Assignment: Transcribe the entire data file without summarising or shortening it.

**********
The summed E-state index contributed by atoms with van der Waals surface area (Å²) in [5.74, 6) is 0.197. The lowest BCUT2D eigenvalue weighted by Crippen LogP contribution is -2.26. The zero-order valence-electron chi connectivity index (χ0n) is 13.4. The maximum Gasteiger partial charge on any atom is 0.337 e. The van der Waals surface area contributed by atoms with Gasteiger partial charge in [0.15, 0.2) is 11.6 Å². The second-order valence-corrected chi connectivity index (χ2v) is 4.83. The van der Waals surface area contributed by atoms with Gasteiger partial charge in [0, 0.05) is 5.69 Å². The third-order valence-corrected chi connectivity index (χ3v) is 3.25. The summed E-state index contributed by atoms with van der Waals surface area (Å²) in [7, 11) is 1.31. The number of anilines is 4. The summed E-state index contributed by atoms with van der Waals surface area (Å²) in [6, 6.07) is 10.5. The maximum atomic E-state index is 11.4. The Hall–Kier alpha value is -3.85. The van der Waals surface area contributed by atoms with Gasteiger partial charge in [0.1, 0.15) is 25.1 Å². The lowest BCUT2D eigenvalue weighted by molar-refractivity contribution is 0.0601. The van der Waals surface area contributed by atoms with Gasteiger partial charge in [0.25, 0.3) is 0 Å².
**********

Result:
The summed E-state index contributed by atoms with van der Waals surface area (Å²) in [5.74, 6) is 0.197. The lowest BCUT2D eigenvalue weighted by Crippen LogP contribution is -2.26. The zero-order valence-electron chi connectivity index (χ0n) is 13.4. The maximum Gasteiger partial charge on any atom is 0.337 e. The van der Waals surface area contributed by atoms with Gasteiger partial charge in [0.15, 0.2) is 11.6 Å². The second-order valence-corrected chi connectivity index (χ2v) is 4.83. The van der Waals surface area contributed by atoms with Gasteiger partial charge in [0, 0.05) is 5.69 Å². The third-order valence-corrected chi connectivity index (χ3v) is 3.25. The summed E-state index contributed by atoms with van der Waals surface area (Å²) in [7, 11) is 1.31. The number of anilines is 4. The summed E-state index contributed by atoms with van der Waals surface area (Å²) in [6, 6.07) is 10.5. The maximum atomic E-state index is 11.4. The Hall–Kier alpha value is -3.85. The van der Waals surface area contributed by atoms with Gasteiger partial charge in [0.1, 0.15) is 25.1 Å². The lowest BCUT2D eigenvalue weighted by molar-refractivity contribution is 0.0601. The van der Waals surface area contributed by atoms with Gasteiger partial charge in [0.25, 0.3) is 0 Å².